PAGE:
Closed Bug 1371955 Opened 2 years ago Closed 2 years ago

stylo: Figure out why we reflow the whole document when restyling the HTML spec when we shouldn't.

Categories

(Core :: CSS Parsing and Computation, enhancement, P1)

enhancement

Tracking

()

RESOLVED FIXED
mozilla56
Tracking Status
firefox56 --- fixed

People

(Reporter: emilio, Assigned: emilio)

References

(Blocks 1 open bug)

Details

Attachments

(5 files, 1 obsolete file)

See the numbers in bug 1368240 comment 35. When downloading the HTML spec and adding the following script:

<script>
document.onclick = function() {
  document.documentElement.offsetTop;
  var start = Date.now();
  document.documentElement.classList.toggle('bad');
  document.documentElement.offsetTop;
  alert(Date.now() - start);
}
</script>

Stylo takes roughly double than Gecko. See the profile linked there, there's just 1+ seconds of reflow that aren't there on stock Gecko.

The only rule .bad in the page is:

  .bad, .bad *:not(.X\58X) { color: gray; border-color: gray; background: transparent; }

That shouldn't make us reflow afaict.

I haven't debugged further.
See Also: → 1368240
See Also: → 1371975
So after looking a bit more closely, this isn't that we reflow the whole document... But we reflow quite a few extra bits. In particular, we reframe about every <li> and <table> on the page, and quite a few <span>s. Also, we reframe a few <pre>s due to ::first-line, but that's not what causes most of the time to be spent there.
Note that this is logging only the normal change hint stored on the element, so it can't be due to the bullet frame / anon box setup afaict.
Attached file testcase
The good part is that it repros with the following, which will probably make it way more easy to debug :).

Need to sleep now, though.
Attachment #8876453 - Attachment mime type: text/plain → text/html
So I see us queuing up a bunch of reflows targeted at <li> elements, from what we think is a style change on them.

The reason that happens is that in nsStyleList::CalcDifference we find a difference in mCounterStyle.

And the reason _that_ happens is that we're comparing resolved to unresolved counter styles!  mCounterStyle is resolved, the type is eCounterStyle, and its mStyle is NS_STYLE_LIST_STYLE_DISC.  But aNewData.mCounterStyle is unresolved (type is eUnresolvedAtom) and the atom is for the string "disc", which would end up resolving to precisely NS_STYLE_LIST_STYLE_DISC.

Looks like we don't resolve counter styles until nsStyleList::FinishStyle which happens after nsStyleList::CalcDifference?
We could make those counter style resolutions happen off a SequentialTask, if we need.  But I think we should be able to just compare unresolved to resolved counter styles, based on the name.  Xidorn?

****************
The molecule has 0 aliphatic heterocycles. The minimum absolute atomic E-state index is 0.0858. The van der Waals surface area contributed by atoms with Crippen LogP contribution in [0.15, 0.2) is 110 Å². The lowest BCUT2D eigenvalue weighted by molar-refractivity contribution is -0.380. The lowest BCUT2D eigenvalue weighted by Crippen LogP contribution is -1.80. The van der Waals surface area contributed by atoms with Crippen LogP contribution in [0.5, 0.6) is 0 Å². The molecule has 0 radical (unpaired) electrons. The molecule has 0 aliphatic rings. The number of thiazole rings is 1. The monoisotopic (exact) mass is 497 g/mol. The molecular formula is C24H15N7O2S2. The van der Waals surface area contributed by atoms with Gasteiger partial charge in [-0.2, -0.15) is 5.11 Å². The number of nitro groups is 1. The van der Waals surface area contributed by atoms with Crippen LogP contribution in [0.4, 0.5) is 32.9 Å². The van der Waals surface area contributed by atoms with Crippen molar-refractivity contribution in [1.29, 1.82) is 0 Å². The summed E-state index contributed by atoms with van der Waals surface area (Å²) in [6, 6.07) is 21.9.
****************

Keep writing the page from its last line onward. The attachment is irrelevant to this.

Flags: needinfo?(xidorn+moz)
Well, I debugged a bit more. The <li> reflows are because the comparison we do in nsStyleList::CalcStyleDifference are shallow, and each time we restyle a <li> element Servo the value of mCounterStyle::mRaw seems to change.

Xidorn, any chance you could investigate why? I didn't follow the counter-style work closely.

Also, the way we convert from Servo's CounterStyleOrNone::Symbols(..) to Gecko's representation is terribly inefficient, but that's another matter.
Err, I should stop writing comments and sending "Submit my comment" when there are collisions...
I really really won't investigate the <table> and <span> bits for today... I promise I'm going to sleep :)
(In reply to Cameron McCormack (:heycam) from comment #5)
> We could make those counter style resolutions happen off a SequentialTask,
> if we need.  But I think we should be able to just compare unresolved to
> resolved counter styles, based on the name.  Xidorn?

Yeah, at least for the case that it matters (when they haven't actually changed) it seems doable to look it up.
(In reply to Emilio Cobos Álvarez [:emilio] from comment #1)
> So after looking a bit more closely, this isn't that we reflow the whole
> document... But we reflow quite a few extra bits. In particular, we reframe
> about every <li> and <table> on the page, and quite a few <span>s. Also, we
> reframe a few <pre>s due to ::first-line, but that's not what causes most of
> the time to be spent there.

The first "reframe" should be just "reflow" here, btw...
(In reply to Cameron McCormack (:heycam) from comment #5)
> We could make those counter style resolutions happen off a SequentialTask,
> if we need.  But I think we should be able to just compare unresolved to
> resolved counter styles, based on the name.  Xidorn?

There are cases that this would cause problems: